"What the fuck was that?" said Bob, "where the hell are we?"
"Like I said, not in Kansas, but that's the best I can offer Bob, that's all I've got." Vaughn was staring up at the seamless welkin overhead.
They weren't alone in the huge space. There were chairs, sofas, one bed, a bicycle and several other vehicles in there. A Cessna 172 sat on the other side of the huge structure in the blue gloom. They could make out a Jeep Wrangler just to their left and an old Thunderbird convertible just behind them.
Bob was about to respond to Vaughn when there was an otherworldly sound from below, and one of the hexagonal floor plates began to glow with a chartreuse light. It pulsed and hummed pleasantly.
"I think they want us to get out Bob" said Vaughn looking over the gunwale.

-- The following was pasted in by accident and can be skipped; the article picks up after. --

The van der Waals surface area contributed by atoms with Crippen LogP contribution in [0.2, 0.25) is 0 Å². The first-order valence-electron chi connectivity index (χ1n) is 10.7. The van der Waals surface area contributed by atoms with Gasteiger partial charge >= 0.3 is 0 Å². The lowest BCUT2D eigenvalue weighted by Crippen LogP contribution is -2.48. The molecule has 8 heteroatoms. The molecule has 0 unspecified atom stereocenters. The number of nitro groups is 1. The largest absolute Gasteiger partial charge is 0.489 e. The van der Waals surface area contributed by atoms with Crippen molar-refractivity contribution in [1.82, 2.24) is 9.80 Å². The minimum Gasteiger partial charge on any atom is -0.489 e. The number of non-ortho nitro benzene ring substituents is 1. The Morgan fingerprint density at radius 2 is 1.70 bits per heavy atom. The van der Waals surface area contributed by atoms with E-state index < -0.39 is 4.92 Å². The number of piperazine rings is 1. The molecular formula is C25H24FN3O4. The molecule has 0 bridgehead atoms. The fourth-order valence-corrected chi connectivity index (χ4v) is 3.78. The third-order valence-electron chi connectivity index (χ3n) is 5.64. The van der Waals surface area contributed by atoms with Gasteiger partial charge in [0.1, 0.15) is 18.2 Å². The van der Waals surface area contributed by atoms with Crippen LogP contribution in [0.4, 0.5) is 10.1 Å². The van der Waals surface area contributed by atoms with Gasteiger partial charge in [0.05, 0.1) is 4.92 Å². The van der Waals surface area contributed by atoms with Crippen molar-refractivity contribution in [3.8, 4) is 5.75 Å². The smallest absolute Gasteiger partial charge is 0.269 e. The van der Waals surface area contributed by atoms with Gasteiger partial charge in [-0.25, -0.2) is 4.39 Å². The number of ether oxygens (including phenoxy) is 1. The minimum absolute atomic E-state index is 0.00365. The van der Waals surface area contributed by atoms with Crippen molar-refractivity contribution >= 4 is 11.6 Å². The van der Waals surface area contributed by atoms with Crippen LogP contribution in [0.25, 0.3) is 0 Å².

"I think we'd better do as they say" replied the captain of the now useless boat.
They clambered awkwardly out of the tilting hull and stood on the plate. Sure enough, the next one over lit, and when they moved on to that one, as expected, the next one lit and so forth until the duo stood at the far wall. The Cessna and Jeep were empty and the road-caked T-bird was vacant as well.
Bob looked expectantly at the wall, "Well? Isn' this when you . . ."
And just as he said 'you', the wall began to glow with that same limey light. An opening formed as though the wall had transformed into some kind of liquid. Strange. They passed through the glowing ring into a corridor. More floor panels lit and they were off down the long, curved passage.
"You have any idea what the hell this is about?" asked Bob.
"I think I just might." Vaughn looked at Bob with an mischievous grin and said, "Xenu."